NATIONAL BUREAU OF ECONOMIC RESEARCH
NATIONAL BUREAU OF ECONOMIC RESEARCH

NBER Working Papers by Alex Rees-Jones

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Working Papers

March 2013Can Marginal Rates of Substitution Be Inferred from Happiness Data? Evidence from Residency Choices
with Daniel J. Benjamin, Ori Heffetz, Miles S. Kimball: w18927
We survey 561 students from U.S. medical schools shortly after they submit choice rankings over residencies to the National Resident Matching Program. We elicit (a) these choice rankings, (b) anticipated subjective well-being (SWB) rankings, and (c) expected features of the residencies (such as prestige). We find substantial differences between choice and anticipated-SWB rankings in the implied tradeoffs between residency features. In our data, evaluative SWB measures (life satisfaction and Cantril’s ladder) imply tradeoffs closer to choice than does affective happiness (even time-integrated), and as close as do multi-measure SWB indices. We discuss implications for using SWB data in applied work.
October 2010Do People Seek to Maximize Happiness? Evidence from New Surveys
with Daniel J. Benjamin, Ori Heffetz, Miles S. Kimball: w16489
Are subjective well-being (SWB) measures a good empirical proxy for utility? We evaluate one necessary assumption: that people’s preferences coincide with what they predict will maximize their SWB. Our method is to present survey respondents with hypothetical scenarios and elicit both choice and predicted SWB rankings of two alternatives. While choice and predicted SWB rankings usually coincide, we find systematic reversals. Furthermore, we identify factors—such as predicted sense of purpose, control over one‘s life, family happiness, and social status—that help explain choice controlling for predicted SWB. We explore how our findings vary with the SWB measure and the choice situation.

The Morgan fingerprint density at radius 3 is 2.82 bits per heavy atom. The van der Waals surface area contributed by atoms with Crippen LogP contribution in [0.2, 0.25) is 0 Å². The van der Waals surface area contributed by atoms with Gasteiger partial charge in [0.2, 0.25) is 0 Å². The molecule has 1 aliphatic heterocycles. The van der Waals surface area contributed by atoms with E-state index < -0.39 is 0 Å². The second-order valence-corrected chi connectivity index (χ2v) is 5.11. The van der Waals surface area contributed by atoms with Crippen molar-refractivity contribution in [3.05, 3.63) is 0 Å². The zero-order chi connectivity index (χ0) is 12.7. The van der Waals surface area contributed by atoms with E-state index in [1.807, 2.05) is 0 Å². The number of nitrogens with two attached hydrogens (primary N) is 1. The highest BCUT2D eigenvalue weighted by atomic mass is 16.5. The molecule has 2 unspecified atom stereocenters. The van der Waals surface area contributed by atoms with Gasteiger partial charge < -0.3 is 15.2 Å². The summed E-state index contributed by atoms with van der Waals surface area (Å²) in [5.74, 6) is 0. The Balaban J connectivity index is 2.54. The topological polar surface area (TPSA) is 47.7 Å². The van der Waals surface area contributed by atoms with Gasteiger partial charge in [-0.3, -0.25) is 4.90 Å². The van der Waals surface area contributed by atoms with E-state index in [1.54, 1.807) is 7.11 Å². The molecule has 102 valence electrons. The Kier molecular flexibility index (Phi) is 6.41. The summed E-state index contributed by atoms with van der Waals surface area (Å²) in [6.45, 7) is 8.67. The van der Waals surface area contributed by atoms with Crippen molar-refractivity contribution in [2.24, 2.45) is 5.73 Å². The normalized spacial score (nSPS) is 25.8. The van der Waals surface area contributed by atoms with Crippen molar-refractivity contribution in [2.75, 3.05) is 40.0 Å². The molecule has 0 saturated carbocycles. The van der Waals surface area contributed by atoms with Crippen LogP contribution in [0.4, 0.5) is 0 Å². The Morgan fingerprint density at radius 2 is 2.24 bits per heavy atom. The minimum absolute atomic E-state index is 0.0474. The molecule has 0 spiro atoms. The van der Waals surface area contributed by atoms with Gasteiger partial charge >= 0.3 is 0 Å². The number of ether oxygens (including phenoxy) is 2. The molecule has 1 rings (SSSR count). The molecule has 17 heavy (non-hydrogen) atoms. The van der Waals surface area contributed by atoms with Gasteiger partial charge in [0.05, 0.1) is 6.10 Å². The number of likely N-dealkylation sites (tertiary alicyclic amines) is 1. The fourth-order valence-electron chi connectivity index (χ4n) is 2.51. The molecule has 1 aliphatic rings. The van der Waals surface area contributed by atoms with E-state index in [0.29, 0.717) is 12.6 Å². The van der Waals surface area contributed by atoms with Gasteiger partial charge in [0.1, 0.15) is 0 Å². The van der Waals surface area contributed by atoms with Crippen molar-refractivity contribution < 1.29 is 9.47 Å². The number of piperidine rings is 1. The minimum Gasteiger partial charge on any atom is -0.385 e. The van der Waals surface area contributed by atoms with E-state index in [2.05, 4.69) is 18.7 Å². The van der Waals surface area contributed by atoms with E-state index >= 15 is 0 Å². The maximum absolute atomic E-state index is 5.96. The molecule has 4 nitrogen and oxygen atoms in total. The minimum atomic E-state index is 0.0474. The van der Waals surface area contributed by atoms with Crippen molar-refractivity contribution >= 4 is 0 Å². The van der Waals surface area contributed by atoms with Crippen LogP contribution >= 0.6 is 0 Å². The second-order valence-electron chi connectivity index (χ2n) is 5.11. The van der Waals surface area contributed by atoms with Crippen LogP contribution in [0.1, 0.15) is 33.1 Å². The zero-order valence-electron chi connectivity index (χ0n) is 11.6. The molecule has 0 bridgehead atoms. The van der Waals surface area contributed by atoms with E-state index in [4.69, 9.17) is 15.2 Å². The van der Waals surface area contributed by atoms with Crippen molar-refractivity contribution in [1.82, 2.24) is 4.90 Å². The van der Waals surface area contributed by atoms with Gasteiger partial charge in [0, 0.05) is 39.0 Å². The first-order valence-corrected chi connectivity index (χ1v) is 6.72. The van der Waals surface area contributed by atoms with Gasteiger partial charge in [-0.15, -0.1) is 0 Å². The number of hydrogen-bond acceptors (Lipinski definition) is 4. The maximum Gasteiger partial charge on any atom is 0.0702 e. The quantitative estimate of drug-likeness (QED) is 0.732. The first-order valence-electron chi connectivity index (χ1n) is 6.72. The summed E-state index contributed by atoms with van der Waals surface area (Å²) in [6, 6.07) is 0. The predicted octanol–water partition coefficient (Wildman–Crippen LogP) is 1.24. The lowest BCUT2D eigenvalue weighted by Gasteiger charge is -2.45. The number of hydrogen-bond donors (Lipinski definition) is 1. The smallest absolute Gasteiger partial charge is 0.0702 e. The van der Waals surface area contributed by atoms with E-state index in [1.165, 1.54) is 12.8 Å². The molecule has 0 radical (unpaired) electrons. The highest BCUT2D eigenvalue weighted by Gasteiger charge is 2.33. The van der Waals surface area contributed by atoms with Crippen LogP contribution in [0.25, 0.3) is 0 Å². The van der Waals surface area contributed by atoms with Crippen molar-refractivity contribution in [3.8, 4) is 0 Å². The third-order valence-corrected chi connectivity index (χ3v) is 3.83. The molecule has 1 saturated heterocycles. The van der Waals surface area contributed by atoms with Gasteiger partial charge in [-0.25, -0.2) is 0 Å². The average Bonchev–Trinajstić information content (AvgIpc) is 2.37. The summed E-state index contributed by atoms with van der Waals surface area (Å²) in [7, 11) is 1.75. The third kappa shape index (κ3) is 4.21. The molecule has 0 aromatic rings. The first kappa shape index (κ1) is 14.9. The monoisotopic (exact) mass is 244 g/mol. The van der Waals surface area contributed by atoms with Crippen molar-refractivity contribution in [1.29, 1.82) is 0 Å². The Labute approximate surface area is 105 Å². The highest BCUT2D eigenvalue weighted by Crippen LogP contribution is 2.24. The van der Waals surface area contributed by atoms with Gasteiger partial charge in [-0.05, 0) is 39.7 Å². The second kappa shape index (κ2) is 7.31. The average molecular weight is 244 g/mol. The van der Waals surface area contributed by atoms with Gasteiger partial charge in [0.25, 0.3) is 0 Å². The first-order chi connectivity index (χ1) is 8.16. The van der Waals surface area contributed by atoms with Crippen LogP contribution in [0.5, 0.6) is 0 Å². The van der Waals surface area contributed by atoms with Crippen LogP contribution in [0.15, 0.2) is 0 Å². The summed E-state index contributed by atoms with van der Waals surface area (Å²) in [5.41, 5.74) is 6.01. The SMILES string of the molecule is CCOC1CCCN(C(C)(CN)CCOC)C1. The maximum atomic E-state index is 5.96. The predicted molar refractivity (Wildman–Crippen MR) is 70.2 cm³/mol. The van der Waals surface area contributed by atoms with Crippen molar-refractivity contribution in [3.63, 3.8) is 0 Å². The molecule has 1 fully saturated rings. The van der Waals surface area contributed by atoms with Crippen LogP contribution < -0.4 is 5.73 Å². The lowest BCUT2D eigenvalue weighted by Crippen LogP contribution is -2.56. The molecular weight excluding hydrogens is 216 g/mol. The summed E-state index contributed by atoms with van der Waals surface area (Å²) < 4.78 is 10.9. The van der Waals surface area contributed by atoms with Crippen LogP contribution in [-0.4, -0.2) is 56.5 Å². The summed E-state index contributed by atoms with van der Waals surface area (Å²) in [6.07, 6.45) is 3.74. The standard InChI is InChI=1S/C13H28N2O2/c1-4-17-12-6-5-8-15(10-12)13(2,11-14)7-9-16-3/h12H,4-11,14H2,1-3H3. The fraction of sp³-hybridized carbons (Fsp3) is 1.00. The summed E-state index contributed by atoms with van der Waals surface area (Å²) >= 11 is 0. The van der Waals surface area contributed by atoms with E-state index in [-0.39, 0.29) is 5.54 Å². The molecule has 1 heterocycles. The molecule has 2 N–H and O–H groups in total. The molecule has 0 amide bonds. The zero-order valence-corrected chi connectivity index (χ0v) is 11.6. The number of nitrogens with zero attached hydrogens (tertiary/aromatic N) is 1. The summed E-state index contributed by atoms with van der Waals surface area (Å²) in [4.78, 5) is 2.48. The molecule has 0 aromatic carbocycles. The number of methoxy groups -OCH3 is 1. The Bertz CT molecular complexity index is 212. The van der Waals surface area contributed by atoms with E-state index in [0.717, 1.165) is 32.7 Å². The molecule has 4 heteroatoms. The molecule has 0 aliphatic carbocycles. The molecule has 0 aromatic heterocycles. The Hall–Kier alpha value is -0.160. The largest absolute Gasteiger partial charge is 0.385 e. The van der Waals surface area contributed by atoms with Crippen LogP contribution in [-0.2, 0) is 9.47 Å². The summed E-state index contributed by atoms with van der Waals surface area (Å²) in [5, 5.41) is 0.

Published: Benjamin, Daniel J., Ori Heffetz, Miles S. Kimball, and Alex Rees-Jones. 2012. What Do You Think Would Make You Happier? What Do You Think You Would Choose? American Economic Review, 102(5): 2083–2110. [SSRN version] An older version circulated as Do People Seek to Maximize Happiness? Evidence from New Surveys. [Web Appendix] [NBER WP w16489 at SSRN]

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